State Laws Establishing Presumption of Firefighter Cancer as a Result of Duty-Related Exposure
Many states have laws establishing a presumption that certain types of cancer contracted by firefighters are the result of duty-related exposure. These laws typically allow the families of firefighters who contract these types of cancer to receive compensation in various forms, including through enhanced retirement/pension benefits, workers compensation and/or death/disability benefits.
Most state laws stipulate various conditions that must be met in order for the cancer presumption to be valid, including that the firefighter have served for a certain length of time, that the firefighter have refrained from using tobacco products, that the firefighter have had a physical examination upon joining the department, etc. These conditions are intended to protect the state or department (depending on which entity is responsible for paying the benefit) from having to compensate families of firefighters whose cancer was not contracted as a result of duty-related exposure.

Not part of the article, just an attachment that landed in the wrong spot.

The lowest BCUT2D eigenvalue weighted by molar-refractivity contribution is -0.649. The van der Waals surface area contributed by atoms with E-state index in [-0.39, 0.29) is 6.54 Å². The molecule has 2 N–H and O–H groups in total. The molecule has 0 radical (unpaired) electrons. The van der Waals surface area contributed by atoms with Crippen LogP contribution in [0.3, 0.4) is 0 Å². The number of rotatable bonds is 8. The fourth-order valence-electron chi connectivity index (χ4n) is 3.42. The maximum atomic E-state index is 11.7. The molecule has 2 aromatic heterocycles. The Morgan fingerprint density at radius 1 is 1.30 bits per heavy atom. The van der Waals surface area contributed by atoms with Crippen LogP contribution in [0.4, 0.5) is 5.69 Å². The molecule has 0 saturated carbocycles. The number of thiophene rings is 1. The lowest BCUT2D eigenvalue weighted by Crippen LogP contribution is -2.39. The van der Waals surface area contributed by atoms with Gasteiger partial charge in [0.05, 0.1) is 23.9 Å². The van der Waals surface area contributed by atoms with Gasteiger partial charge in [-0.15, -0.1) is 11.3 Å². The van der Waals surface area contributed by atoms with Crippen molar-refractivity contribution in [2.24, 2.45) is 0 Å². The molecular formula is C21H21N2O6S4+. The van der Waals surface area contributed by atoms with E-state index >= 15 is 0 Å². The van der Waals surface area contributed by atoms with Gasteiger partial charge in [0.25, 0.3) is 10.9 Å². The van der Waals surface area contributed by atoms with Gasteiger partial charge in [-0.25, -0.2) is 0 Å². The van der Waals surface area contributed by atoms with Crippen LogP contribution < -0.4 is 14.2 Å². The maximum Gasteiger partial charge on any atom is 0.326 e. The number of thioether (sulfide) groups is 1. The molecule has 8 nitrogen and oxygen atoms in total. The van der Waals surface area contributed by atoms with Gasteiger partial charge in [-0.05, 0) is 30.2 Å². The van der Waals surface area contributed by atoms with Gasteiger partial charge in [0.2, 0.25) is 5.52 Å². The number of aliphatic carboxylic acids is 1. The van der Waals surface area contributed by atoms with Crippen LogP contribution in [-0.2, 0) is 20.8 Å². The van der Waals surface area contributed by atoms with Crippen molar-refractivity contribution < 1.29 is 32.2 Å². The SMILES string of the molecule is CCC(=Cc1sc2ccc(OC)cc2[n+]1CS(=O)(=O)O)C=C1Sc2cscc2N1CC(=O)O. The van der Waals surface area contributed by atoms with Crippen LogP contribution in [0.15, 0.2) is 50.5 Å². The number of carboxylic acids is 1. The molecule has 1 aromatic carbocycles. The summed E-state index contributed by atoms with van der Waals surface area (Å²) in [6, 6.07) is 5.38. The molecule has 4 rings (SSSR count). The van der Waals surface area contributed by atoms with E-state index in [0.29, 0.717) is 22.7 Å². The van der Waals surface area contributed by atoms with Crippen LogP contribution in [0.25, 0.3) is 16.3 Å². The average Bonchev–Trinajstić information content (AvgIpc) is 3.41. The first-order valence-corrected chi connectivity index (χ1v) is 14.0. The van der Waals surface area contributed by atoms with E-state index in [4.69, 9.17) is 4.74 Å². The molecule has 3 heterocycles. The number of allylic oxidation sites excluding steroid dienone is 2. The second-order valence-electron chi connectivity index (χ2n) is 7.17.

Not all state presumptive laws extend coverage to volunteer firefighters. In some cases, state laws explicitly extend coverage only to full-time paid firefighters. In other cases, state laws apply exclusively to benefits that only full-time paid firefighters receive.
The First Responder Center for Excellence maintains a web page listing cancer presumption laws in different states.
Below are states that the National Volunteer Fire Council (NVFC) has identified as having laws that explicitly cover volunteer firefighters:
Volunteer firefighters may be eligible under presumption laws in other states even though the law does not explicitly extend coverage to volunteers.
Several of the NVFC’s state member associations are working on cancer presumption legislation at the state level. For information about these efforts, please contact the member association in your state directly.